Now that the importance of microgels to improving the control over release over multiple days was confirmed, experiments were performed at baseline temperatures well below (22°C), slightly below (37°C), and slightly above (43°C) the VPTT of the microgels (~39°C) to confirm that the phase transition of the microgels is the origin of the enhanced release (Figure 2).  Figure 2 shows that when the AMF-controlled system operates from a baseline slightly below the VPTT of the microgels there is a much greater enhancement of release due to short AMF pulses, particularly after the first day.  Overall, these results confirmed our proposed mechanism of AMF-mediated release.

The influence of various factors on release was then observed.  Studies using microgels with differing PNIPAM:PNIPMAM ratios, and thus different VPTTs, indicated that microgels with VPTT values slightly above the baseline physiological temperature facilitated higher pulsatile release, owing to the increased volume change those microgels can undergo when heated in an AMF.  Composites with higher microgel contents (up to 10 wt%) lead to greater external control over release for the entire 5 day period studied.  In addition, the swelling of the hydrogel scaffold, and thus the swelling of the nanocomposites, was altered by replacing a certain percentage of the aldehyde-functionalized dextran with identically functionalized CMC, a more hydrophilic polymer that enhances the bulk gel swelling (Figure 3). 

Figure 3: Effect of hydrogel scaffold swelling on the percent increase in 4 kDa FITC-dextran release due to a 10 minute AMF application (a) and relative swelling (b) of the nanocomposites. *p < 0.05 in a pairwise comparison.

Figure 3 shows that as the amount of CMC relative dextran in the bulk hydrogel increased, the degree of swelling dramatically increased and the magnitude and duration of pulsatile drug release both decreased.  This result is attributable to the swelling bulk hydrogel phase consuming the free volume generated by the deswelling of the microgels following AMF application.

All of the components of the nanocomposites, and the nanocomposites themselves, also displayed no significant cytotoxicity via an MTT assay with 3T3 mouse fibroblast cells.  This further suggests that these materials may be promising candidates as “smart”, on-demand drug delivery platforms that could be used to deliver a variety of drugs for therapies that would benefit from repeated, pulsatile release.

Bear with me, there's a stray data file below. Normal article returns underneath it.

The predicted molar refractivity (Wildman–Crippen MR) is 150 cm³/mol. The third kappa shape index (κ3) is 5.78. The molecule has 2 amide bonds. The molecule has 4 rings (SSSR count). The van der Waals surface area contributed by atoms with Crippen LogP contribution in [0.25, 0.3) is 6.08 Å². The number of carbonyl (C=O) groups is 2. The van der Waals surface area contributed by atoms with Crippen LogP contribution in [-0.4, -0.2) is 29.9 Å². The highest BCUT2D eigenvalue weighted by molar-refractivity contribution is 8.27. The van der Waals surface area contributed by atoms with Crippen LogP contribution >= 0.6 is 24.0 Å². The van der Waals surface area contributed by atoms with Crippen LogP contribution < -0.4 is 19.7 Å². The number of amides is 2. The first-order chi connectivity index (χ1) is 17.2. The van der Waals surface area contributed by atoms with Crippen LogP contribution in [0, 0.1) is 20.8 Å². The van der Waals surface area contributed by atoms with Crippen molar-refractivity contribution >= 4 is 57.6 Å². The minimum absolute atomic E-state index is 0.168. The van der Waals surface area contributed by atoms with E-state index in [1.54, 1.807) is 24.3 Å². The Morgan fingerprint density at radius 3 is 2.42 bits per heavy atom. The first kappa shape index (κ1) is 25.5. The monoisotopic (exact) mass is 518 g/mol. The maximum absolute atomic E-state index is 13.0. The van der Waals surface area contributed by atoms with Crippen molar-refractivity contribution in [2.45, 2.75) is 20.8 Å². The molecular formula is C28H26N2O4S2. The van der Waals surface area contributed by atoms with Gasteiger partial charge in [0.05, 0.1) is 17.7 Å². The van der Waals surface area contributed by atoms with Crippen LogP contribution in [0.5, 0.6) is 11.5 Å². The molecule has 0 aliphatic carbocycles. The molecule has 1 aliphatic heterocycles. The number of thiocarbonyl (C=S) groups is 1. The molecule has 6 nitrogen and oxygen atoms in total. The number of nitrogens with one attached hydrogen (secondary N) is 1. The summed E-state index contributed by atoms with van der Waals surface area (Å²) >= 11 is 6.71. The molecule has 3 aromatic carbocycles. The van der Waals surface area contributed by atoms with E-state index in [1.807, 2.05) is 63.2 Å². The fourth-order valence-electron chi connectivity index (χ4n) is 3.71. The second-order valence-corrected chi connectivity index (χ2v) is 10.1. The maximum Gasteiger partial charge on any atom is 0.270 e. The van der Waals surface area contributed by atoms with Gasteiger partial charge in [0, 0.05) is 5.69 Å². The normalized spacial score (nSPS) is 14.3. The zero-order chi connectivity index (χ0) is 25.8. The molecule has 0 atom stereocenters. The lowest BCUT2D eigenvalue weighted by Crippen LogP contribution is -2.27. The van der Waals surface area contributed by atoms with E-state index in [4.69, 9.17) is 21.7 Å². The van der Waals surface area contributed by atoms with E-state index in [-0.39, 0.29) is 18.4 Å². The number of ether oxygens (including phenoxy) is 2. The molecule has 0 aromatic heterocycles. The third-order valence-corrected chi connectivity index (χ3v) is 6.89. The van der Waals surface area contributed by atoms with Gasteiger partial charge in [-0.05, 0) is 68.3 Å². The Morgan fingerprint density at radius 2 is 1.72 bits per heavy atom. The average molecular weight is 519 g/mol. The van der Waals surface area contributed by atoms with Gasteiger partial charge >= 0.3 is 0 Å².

CONCLUSIONS:  The addition of thermosensitive microgels inside injectable, magnetic hydrogel composite materials significantly improved the externally AMF-controlled enhanced release.  This enhanced release occurs due to microgels deswelling during the AMF-mediated heating of the nanocomposite to create free volume that enhances release.  Such enhancements in pulsatile release can be tuned by adjusting the microgel VPTT, microgel content, and the hydrogel swelling characteristics and have shown to persist over multiple days rather than hours.

REFERENCES:  (1) Pelton, R. Adv. Colloid Interface Sci. 2000, 85, 1-33.  (2) Merino, S. et al. ACS Nano 2015 [In Press].  (3) Campbell, S.B.; Hoare, T. Curr. Opin. Chem. Eng. 2014, 4, 1-10.  (4) Campbell, S.B.; Patenaude, M.; Hoare, T. Biomacromolecules 2013, 14, 644-653.  (5) Campbell, S.; Maitland, D.; Hoare, T. ACS Macro Lett. 2015, 4, 312-316.  (6) Patenaude, M.; Hoare, T. Biomacromolecules, 2012, 13, 369-378.  (7) Mahmoudi, M. et al. Adv. Drug Deliv. Rev. 2011, 63, 24-46.

ACKNOWLEDGEMENTS: This research is funded by the J.P. Bickell Foundation (Medical Research Grants), and the Natural Sciences and Engineering Research Council of Canada (Discovery Grant and Vanier Scholarship programs).